\prova We have to prove that the coefficients $\overline X_{\nn}$,
defined abstractly through (\ref{eq:3.10}), solve the
first equation in (\ref{eq:2.2}), i.e.
%
\begin{equation}
\left( \ii\oo\cdot\nn \right)
\left( 1 + \ii\e\oo\cdot\nn \right) \overline X_{\nn} +
\e [g \circ (c + \overline X)]_{\nn} = \e f_{\nn} ,
\qquad \nn \neq \vzero .
\nonumber \end{equation}
%
Set $D_{n}(x;\e,c)= \ii x \left( 1+\ii\e x \right)-\MM^{[n]}(x;\e,c)$,
so that $G^{[n]}(x;\e,c)= \Psi_{n}(x)/D_{n}(x;\e,c)$, and
$G(x)=1/(\ii x)(1+\ii\e x)$. Write also
%
\begin{equation}
\overline X_{\nn} = \sum_{n=0}^{\io} \overline X_{\nn,n} ,
\qquad \overline X_{\nn,n} =
\sum_{k=1}^{\io} \e^{k} \sum_{\theta\in\gotT_{k,\nn,n}}
\Val(\theta;\e,c) ,
\nonumber \end{equation}
%
where $\gotT_{k,\nn,n}$ is the subset of $\gotT_{k,\nn}$
of the renormalised trees with root line with scale $n$.
If we define
%
\begin{equation}
\Omega(\nn,\e,c) =
G(\oo\cdot\nn) \left[ \e f - \e g(c +
\overline X(\cdot;\e,c) \right]_{\nn} ,
\label{eq:3.13} \end{equation}
%
then we have to prove that $\Omega(\nn,\e,c) = \overline X_{\nn}$.
By setting
%
\begin{equation}
\Psi_{j,n}(x) = \chi_{j}(|x|)\ldots \chi_{n-1}(|x|) \psi_{n}(|x|) ,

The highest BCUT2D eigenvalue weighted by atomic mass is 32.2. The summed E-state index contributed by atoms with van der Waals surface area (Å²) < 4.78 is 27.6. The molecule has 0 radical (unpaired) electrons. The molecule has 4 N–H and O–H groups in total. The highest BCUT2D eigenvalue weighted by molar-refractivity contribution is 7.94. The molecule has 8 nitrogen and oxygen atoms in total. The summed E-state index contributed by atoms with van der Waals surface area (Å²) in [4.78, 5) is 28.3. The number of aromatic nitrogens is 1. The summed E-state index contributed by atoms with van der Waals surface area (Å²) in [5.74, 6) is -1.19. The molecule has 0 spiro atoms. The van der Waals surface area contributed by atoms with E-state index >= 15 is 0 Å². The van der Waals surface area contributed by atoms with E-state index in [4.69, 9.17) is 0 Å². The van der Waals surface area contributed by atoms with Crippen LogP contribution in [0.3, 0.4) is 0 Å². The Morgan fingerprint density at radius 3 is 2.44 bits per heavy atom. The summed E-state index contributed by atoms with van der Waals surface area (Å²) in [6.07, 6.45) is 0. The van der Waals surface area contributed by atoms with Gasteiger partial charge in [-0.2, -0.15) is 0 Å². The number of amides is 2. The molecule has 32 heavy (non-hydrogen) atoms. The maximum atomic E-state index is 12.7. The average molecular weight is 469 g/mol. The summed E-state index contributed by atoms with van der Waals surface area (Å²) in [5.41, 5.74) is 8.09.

\quad n>j , \qquad \qquad \Psi_{n,n}(x) = \psi_{n}(|x|) ,
\label{eq:3.14} \end{equation}
%
note that
%
\begin{equation}
\Psi_{0,n}(x) = \Psi_{n}(x), \qquad \qquad
\sum_{n=j}^{\io} \Psi_{j,n}(x) = 1 \quad \forall j \ge 0 .
\label{eq:3.15} \end{equation}
%
Then, by using the last identity in (\ref{eq:3.15}) with $j=0$,
we can rewrite (\ref{eq:3.13}) as
%
\begin{equation}
\Omega(\nn,\e,c) =
G(\oo\cdot\nn) \sum_{n=0}^{\io}
D_{n}(\oo\cdot\nn;\e,c) \, G^{[n]}(\oo\cdot\nn;\e,c)
\left[ \e f - \e g(c + \overline X(\cdot;\e,c)) \right]_{\nn} ,
\label{eq:3.16} \end{equation}
%
where we can expand
%
\begin{eqnarray}
& & G^{[n]}(\oo\cdot\nn;\e,c)
\left[ \e f_{\nn} - \e g(c + \overline X(\cdot;\e,c)) \right]_{\nn} =
\sum_{k=1}^{\io} \e^{k} \sum_{\theta\in\gotT_{k,\nn,n}} \Val(\theta;\e,c)
\nonumber \\
& & \qquad \qquad
+ \; G^{[n]}(\oo\cdot\nn;\e,c)
\sum_{p=n}^{\io} \sum_{j=0}^{n-1} M^{[j]}(\oo\cdot\nn;\e,c)
\sum_{k=1}^{\io} \e^{k} \sum_{\theta\in\gotT_{k,\nn,p}} \Val(\theta;\e,c)
\nonumber \\
& & \qquad \qquad
+ \; G^{[n]}(\oo\cdot\nn;\e,c)
\sum_{p=0}^{n-1} \sum_{j=0}^{p-1} M^{[j]}(\oo\cdot\nn;\e,c)
\sum_{k=1}^{\io} \e^{k} \sum_{\theta\in\gotT_{k,\nn,p}} \Val(\theta;\e,c) ,
\nonumber \end{eqnarray}
%
where the sum in the second line is present only if $n\ge 1$
and the sum in the third line is present only if $n\ge 2$.
Therefore we obtain
%